Guo Yushan and He Zhengjun, detained former members of the influential Beijing Transition Institute (now shuttered), have been released on bail by Chinese authorities. Some analysts see the move as a symbolic concession to US concerns over Beijing’s human rights record. What might their release mean going forward? Radio Free Asia reports.
China must free Guo Yushan and He Zhengjun and restore confidence in their country.
On July 9, more than 100 lawyers in China issued an open letter on the Internet calling for an end to the shuttering of public interest groups and the detention and prosecution of individuals working for the public good.
This terrific commentary deals with Beijing’s crackdown on NGOs and its larger ramifications if the country’s (remaining) civil society groups do not stand together against tremendous pressure to steer clear of a “political red line” that keeps moving to ensure anything, if the authorities wish, can be deemed off-limits.
Chinese writer and activist, Zeng Jinyan, discusses here in this extraordinarily nuanced piece, first published on Chinese social media, the shifting ground affecting domestic “pragmatic” NGOs and the implications for foreign NGOs with partners in China.
An Open Letter to Procuratorate of Haidian District from senior researchers of the Transition Institute
Former members of the Beijing-based independent think-tank, Transition Institute, in this open letter to the authority charged with deciding whether or not to prosecute TI’s co-founder, Guo Yushan, and He Zhengjun, TI’s former administrative director, challenge the case against them and call for their immediate release. The Transition Institute was shut down last October in a heightened government crackdown on Chinese civil groups.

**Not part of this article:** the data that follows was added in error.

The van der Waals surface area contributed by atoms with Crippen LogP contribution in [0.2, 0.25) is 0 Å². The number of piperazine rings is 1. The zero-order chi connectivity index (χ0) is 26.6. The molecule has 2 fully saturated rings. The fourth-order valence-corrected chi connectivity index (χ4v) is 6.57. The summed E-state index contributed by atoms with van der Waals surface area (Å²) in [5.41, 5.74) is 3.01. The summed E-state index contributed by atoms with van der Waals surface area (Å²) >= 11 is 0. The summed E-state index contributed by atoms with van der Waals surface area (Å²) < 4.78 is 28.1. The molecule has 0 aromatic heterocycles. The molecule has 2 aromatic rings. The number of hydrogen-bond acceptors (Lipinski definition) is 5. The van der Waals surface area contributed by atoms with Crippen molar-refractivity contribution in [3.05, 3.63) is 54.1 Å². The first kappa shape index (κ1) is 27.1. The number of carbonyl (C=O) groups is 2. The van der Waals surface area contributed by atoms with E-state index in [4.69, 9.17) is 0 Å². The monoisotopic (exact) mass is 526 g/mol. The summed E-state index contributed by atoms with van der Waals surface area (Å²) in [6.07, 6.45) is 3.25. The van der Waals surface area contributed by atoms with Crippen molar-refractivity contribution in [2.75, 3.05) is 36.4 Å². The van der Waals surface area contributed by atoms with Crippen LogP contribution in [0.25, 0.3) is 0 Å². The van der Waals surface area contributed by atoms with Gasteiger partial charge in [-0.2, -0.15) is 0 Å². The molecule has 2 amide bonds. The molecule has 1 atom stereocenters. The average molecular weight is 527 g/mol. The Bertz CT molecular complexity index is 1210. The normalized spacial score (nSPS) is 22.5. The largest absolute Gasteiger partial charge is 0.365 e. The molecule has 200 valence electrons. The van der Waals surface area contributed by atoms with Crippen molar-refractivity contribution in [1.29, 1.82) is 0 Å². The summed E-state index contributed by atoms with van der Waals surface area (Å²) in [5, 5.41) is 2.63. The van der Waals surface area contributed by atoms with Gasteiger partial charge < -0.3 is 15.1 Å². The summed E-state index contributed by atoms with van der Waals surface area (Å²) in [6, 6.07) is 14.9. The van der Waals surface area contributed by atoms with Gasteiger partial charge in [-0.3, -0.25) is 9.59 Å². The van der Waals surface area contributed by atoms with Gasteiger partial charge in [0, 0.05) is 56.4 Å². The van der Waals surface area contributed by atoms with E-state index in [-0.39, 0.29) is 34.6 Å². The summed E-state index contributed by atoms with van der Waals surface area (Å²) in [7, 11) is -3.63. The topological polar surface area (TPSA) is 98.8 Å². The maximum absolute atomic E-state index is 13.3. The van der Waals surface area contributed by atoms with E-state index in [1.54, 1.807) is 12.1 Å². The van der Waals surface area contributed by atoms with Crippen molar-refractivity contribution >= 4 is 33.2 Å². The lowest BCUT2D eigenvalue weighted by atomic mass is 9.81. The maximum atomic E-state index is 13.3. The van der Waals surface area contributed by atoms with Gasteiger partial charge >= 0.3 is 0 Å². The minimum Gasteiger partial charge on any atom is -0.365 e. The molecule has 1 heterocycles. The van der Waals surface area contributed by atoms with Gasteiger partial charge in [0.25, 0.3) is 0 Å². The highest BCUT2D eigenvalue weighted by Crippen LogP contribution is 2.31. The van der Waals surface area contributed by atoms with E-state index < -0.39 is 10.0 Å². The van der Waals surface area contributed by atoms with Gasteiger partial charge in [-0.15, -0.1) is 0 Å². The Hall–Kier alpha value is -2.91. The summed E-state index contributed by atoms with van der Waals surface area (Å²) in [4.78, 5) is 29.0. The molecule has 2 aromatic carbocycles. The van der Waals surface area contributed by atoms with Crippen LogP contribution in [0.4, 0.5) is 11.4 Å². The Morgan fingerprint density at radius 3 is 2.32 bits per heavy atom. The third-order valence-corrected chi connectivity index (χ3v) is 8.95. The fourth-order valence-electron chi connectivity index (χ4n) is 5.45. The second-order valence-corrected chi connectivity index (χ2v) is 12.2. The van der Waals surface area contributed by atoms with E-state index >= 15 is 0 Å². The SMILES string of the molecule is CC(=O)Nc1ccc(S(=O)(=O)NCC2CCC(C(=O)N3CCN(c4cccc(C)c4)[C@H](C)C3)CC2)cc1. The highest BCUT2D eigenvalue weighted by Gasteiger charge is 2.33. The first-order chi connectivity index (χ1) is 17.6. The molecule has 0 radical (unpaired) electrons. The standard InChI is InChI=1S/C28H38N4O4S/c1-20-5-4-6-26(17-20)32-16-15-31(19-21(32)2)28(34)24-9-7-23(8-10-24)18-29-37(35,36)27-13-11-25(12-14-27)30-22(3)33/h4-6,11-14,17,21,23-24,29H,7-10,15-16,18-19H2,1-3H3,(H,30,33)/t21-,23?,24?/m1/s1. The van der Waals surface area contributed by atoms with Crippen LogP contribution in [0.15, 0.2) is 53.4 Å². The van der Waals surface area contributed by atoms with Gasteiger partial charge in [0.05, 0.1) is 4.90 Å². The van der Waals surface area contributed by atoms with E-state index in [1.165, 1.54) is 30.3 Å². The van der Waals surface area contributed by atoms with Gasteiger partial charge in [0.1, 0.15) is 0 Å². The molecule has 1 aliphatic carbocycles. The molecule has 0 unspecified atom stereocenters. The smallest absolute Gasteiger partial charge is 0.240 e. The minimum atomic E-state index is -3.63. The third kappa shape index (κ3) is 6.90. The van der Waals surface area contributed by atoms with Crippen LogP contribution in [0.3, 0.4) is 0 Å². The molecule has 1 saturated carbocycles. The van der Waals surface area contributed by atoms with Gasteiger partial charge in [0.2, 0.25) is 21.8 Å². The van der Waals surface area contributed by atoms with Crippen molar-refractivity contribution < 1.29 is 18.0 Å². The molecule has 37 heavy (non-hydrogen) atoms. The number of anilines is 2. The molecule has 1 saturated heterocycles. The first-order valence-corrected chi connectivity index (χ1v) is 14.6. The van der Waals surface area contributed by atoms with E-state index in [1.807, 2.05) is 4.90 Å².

The Beijing Municipal Public Security Bureau’s Recommendation for the Indictment of Guo Yushan and He Zhengjun
In its recommendation to indict Transition Institute founder, Guo Yushan, and administrative director, He Zhengjun, for “illegal business operation,” the Beijing Municipal Public Security Bureau said that the Transition Institute wrote research papers and articles and offered lectures at universities on such subjects as China’s tax reform, education rights, and legal reform using funds from domestic and international foundations, including Probe International. The police claim to have uncovered the alleged “illegal” activities while they were investigating Guo Yushan, an economist, for the suspected crime of picking quarrels and provoking troubles. “Criminal suspects Guo Yushan and He Zhengjun were captured and brought to justice on October 9, 2014 and November 26, 2014 respectively,” the Public Security Bureau says.
Amid China’s fiercely renewed attack on civil society and free speech advocates, Probe International is one of several international foundations named in a police indictment targeting two leading members of a Beijing-based independent economics and education think tank.
Lawyer Xi Xiangdong: Record of a meeting with He Zhengjun of the Transition Institute, detained on suspicion of “operating an illegal business”
This record of a meeting between He Zhengjun, a member of the Beijing-based independent think-tank Transition Institute, and his lawyer, Xi Xiangdong, earlier this year, details the roadblocks thrown up by prison authorities in disregard of the regulations that should permit a lawyer access to his client within a certain time frame.
The brutal treatment of champions of freedom is a stark reminder that market reforms are not enough to serve as the foundation of a free society. Atlas Network reports.
(October 19, 2011) Independent documentary film plays a particularly critical role in a country lacking freedom of speech. Because the Chinese government is hiding the damage done to China’s environment by two decades of economic growth, citizens are taking up the job using film to expose the trade-offs between the environment and the economy, and the effect this is having on Chinese citizens and society at large.
(June 8, 2011) “We believe that until the day the rule of law is established in China, what happened to Ni Yulan today could happen to each one of us.”